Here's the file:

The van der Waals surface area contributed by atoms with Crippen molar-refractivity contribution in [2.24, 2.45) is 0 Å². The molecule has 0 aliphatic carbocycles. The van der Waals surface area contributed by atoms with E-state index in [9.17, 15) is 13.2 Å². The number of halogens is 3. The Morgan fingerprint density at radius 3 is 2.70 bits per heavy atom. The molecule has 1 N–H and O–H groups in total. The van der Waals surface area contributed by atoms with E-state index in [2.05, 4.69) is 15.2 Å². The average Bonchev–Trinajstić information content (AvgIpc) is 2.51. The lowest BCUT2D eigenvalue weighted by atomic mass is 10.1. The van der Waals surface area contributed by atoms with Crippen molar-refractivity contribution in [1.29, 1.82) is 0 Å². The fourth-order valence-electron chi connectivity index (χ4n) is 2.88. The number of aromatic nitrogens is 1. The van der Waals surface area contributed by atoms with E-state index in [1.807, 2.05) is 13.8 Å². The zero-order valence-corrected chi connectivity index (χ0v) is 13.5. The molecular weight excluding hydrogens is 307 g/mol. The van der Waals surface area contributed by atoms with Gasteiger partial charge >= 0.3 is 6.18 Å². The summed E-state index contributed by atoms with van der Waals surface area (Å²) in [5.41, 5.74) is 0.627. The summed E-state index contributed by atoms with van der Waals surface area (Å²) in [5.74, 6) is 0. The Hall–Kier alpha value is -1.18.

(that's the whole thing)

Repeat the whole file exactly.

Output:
The van der Waals surface area contributed by atoms with Crippen molar-refractivity contribution in [2.24, 2.45) is 0 Å². The molecule has 0 aliphatic carbocycles. The van der Waals surface area contributed by atoms with E-state index in [9.17, 15) is 13.2 Å². The number of halogens is 3. The Morgan fingerprint density at radius 3 is 2.70 bits per heavy atom. The molecule has 1 N–H and O–H groups in total. The van der Waals surface area contributed by atoms with E-state index in [2.05, 4.69) is 15.2 Å². The average Bonchev–Trinajstić information content (AvgIpc) is 2.51. The lowest BCUT2D eigenvalue weighted by atomic mass is 10.1. The van der Waals surface area contributed by atoms with Crippen molar-refractivity contribution in [1.29, 1.82) is 0 Å². The fourth-order valence-electron chi connectivity index (χ4n) is 2.88. The number of aromatic nitrogens is 1. The van der Waals surface area contributed by atoms with E-state index in [1.807, 2.05) is 13.8 Å². The zero-order valence-corrected chi connectivity index (χ0v) is 13.5. The molecular weight excluding hydrogens is 307 g/mol. The van der Waals surface area contributed by atoms with Gasteiger partial charge >= 0.3 is 6.18 Å². The summed E-state index contributed by atoms with van der Waals surface area (Å²) in [5.41, 5.74) is 0.627. The summed E-state index contributed by atoms with van der Waals surface area (Å²) in [5.74, 6) is 0. The Hall–Kier alpha value is -1.18.